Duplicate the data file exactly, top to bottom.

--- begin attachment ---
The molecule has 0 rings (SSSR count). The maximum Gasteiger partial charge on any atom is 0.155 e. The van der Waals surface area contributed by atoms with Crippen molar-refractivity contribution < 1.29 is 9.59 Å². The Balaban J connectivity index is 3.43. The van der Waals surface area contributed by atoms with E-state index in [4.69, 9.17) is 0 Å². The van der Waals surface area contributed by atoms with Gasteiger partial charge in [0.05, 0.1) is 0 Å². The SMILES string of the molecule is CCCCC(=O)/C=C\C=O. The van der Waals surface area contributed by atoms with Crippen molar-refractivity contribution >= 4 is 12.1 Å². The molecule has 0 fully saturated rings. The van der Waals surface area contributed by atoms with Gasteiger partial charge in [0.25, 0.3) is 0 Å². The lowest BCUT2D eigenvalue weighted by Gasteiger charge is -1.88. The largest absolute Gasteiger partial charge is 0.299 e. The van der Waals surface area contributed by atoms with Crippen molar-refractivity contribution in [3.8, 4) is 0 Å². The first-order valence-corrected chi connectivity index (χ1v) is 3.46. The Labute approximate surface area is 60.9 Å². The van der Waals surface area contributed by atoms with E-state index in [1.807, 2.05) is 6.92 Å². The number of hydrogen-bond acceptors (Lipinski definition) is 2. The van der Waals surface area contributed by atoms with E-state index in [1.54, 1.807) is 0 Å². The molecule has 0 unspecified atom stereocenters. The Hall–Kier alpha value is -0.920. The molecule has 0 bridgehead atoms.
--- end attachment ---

The molecule has 0 rings (SSSR count). The maximum Gasteiger partial charge on any atom is 0.155 e. The van der Waals surface area contributed by atoms with Crippen molar-refractivity contribution < 1.29 is 9.59 Å². The Balaban J connectivity index is 3.43. The van der Waals surface area contributed by atoms with E-state index in [4.69, 9.17) is 0 Å². The van der Waals surface area contributed by atoms with Gasteiger partial charge in [0.05, 0.1) is 0 Å². The SMILES string of the molecule is CCCCC(=O)/C=C\C=O. The van der Waals surface area contributed by atoms with Crippen molar-refractivity contribution >= 4 is 12.1 Å². The molecule has 0 fully saturated rings. The van der Waals surface area contributed by atoms with Gasteiger partial charge in [0.25, 0.3) is 0 Å². The lowest BCUT2D eigenvalue weighted by Gasteiger charge is -1.88. The largest absolute Gasteiger partial charge is 0.299 e. The van der Waals surface area contributed by atoms with Crippen molar-refractivity contribution in [3.8, 4) is 0 Å². The first-order valence-corrected chi connectivity index (χ1v) is 3.46. The Labute approximate surface area is 60.9 Å². The van der Waals surface area contributed by atoms with E-state index in [1.807, 2.05) is 6.92 Å². The number of hydrogen-bond acceptors (Lipinski definition) is 2. The van der Waals surface area contributed by atoms with E-state index in [1.54, 1.807) is 0 Å². The molecule has 0 unspecified atom stereocenters. The Hall–Kier alpha value is -0.920. The molecule has 0 bridgehead atoms.